In contrast, Galleria dell’Accademia (not included in the Museum Pass), is only really notable for Michelangelo’s statue of David but it alone is indeed worth a visit. Without our Firenze pass, the wait would have been two hours. Another major site in Florence, Palazzo Vecchio, the town hall, is stunningly opulent with frescoes by Vasari that assert the power of the Medici family.
The Duomo is a beautiful building made of green and white marble. Although my husband and kids could have easily gone straight up the nearby Giotto’s Campanile (Bell Tower) for a great view of the city; they instead waited 45 minutes to see the same view from the top of the Duomo and had to give up in frustration. Other notable churches are Santa Maria del Carmine, which houses the Brancacci Chapel by Masacchio and Masolino, called the “early Renaissance Sistine Chapel” and Santa Maria Novella, which has Massaccio’s “Trinita,” the first painting to truly show perspective. My favorite religious structure was San Marco Monastery, which boasts the world’s largest collection of Fra Angelico’s works including his famous “Annunciation.” We arrived at San Marco right in time for a wonderful free guided tour in English.
For lunch one day we went to Mercato Central, a food market. The main floor has butcher shops, cheese shops, and dried fruit shops, while the second floor has more prepared foods. Right outside are lots of vendors mainly of leather products.
We spent our fourth and final day of Florence at the Pitti Palace, home of the Medici, which houses a number of museums in one complex. Our favorite museum was the Treasury (Argenti), which had rooms devoted to amber, ivory, crystal, and cameos. My younger daughter declared this her favorite site of the entire trip and I bought her the catalog of just this museum.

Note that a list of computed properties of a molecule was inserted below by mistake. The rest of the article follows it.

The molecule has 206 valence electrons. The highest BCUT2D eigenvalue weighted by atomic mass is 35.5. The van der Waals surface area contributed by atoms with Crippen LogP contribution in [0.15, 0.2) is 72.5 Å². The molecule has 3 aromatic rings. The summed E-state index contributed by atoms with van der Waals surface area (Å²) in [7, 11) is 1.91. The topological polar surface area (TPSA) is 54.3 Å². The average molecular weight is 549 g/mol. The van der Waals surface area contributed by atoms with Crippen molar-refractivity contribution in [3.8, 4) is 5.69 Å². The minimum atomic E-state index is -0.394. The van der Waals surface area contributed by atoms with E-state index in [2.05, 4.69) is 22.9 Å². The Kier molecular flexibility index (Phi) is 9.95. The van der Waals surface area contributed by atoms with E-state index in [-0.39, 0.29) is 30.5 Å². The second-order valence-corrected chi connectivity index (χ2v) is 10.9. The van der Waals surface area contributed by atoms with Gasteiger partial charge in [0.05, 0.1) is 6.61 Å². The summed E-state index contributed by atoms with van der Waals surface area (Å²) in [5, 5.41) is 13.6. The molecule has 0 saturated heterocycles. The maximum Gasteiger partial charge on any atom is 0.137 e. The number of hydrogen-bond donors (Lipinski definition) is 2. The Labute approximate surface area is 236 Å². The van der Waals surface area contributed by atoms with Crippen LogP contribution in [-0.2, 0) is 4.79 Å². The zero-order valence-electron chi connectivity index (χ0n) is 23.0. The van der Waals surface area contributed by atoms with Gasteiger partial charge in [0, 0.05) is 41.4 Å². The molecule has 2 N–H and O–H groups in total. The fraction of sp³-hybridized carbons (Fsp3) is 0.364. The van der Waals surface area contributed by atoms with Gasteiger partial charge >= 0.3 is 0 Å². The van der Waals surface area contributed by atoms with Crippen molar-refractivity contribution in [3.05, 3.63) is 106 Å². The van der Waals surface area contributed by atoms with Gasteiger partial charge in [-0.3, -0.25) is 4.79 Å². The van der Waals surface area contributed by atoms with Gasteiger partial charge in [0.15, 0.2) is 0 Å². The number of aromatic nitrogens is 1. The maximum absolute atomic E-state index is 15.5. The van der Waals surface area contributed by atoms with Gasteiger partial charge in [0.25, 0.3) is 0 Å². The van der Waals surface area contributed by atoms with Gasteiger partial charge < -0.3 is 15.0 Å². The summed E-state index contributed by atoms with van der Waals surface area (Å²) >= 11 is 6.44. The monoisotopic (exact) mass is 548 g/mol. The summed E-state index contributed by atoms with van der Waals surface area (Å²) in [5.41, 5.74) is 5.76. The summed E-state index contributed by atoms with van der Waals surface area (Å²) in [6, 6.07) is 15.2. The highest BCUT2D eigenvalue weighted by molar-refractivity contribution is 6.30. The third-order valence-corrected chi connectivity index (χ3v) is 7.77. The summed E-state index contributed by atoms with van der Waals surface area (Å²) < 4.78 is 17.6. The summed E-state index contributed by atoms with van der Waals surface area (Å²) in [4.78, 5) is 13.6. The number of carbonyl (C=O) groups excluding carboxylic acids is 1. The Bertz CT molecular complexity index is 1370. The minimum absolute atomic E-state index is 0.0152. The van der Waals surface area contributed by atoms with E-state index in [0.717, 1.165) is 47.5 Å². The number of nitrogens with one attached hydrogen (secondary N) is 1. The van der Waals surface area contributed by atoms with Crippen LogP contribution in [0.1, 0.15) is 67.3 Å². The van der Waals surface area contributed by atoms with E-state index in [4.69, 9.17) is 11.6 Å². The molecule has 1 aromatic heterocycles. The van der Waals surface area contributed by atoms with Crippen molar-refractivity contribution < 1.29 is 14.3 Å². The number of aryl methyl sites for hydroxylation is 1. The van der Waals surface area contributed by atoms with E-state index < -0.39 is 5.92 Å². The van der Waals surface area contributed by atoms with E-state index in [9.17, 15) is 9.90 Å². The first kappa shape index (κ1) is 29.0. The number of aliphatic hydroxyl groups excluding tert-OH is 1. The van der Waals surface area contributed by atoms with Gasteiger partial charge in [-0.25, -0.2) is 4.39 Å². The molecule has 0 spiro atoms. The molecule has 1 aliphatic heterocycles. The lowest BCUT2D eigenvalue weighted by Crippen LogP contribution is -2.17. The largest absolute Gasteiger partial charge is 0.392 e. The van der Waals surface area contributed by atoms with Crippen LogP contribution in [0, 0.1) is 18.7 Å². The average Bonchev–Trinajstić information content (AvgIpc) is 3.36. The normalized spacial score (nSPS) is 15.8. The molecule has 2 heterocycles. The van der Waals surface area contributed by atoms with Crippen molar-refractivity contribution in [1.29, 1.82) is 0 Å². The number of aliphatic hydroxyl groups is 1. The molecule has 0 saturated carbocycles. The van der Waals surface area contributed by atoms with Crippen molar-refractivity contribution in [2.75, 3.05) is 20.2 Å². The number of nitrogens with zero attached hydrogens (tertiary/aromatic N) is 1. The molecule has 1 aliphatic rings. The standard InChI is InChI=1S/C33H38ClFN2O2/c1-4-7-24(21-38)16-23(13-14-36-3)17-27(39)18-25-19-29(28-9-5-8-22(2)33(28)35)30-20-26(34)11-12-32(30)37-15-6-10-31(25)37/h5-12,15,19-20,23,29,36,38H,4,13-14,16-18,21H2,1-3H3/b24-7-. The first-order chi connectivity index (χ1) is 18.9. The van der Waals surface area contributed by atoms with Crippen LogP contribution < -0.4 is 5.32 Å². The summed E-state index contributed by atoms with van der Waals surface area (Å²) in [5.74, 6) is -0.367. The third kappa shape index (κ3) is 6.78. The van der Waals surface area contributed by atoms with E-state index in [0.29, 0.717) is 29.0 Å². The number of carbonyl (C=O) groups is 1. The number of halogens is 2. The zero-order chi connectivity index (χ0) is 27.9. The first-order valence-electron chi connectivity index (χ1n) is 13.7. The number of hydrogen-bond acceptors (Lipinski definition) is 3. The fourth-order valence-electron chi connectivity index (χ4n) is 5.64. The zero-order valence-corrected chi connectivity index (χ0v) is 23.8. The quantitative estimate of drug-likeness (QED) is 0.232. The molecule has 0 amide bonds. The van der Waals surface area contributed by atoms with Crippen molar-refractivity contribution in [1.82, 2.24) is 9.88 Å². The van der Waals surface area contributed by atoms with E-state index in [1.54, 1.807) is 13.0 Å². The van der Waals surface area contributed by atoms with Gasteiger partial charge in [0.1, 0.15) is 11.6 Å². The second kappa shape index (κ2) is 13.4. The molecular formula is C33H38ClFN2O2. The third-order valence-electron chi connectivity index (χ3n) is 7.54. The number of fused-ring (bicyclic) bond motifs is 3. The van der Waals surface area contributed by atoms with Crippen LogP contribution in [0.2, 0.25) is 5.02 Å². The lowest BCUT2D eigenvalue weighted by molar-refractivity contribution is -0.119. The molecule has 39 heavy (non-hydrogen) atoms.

Our second favorite was the Costume Museum, which has changing exhibits and a computer program, where you can explore the permanent collection. The Art Gallery is renowned for its collection of paintings including works by Caravaggio and Raphael. We dashed through the Modern Art Museum. We skipped the Porcelain Museum, which was on the other side of the garden and the Natural History Museum (La Specola), which has anatomical models and taxidermy, which would have freaked out the girls. The Boboli Gardens were beautiful but huge. It was too hot to fully enjoy them.
Florence is a wonderful shopping city. Specialties include marbled paper, handmade shoes, especially sandals, leather purses and gloves, and perfume. Il Papiro, which has branches throughout Italy, gives marbling demonstrations. Officina Profumo-Farmaceutica di Santa Maria Novella, which has a way smaller branch in Chevy Chase, is a beautiful perfume shop, dating back to the 17th century.
We had dinner twice at all Antico Ristoro di Cambi, which specializes in bistecca (beef steak) Florentine. We all agreed that it was one of the very best meals we have ever eaten.
My daughters fell in love with Venice on first sight. It looks like a picture postcard come to life. Our apartment was ideally located two minutes from St. Mark’s Square.
We bought the Museum Pass, which lets you into all of the city-run museums plus the Glass Museum on Murano and the Lace Museum in Burano. Our first day, we visited the Gallery dell’ Accademia, which has a great collection of works by Venetian painters such as Titian and Tintoretto. The highlight for us was Veronese’s wall-size painting “Feast in the House of Levi.”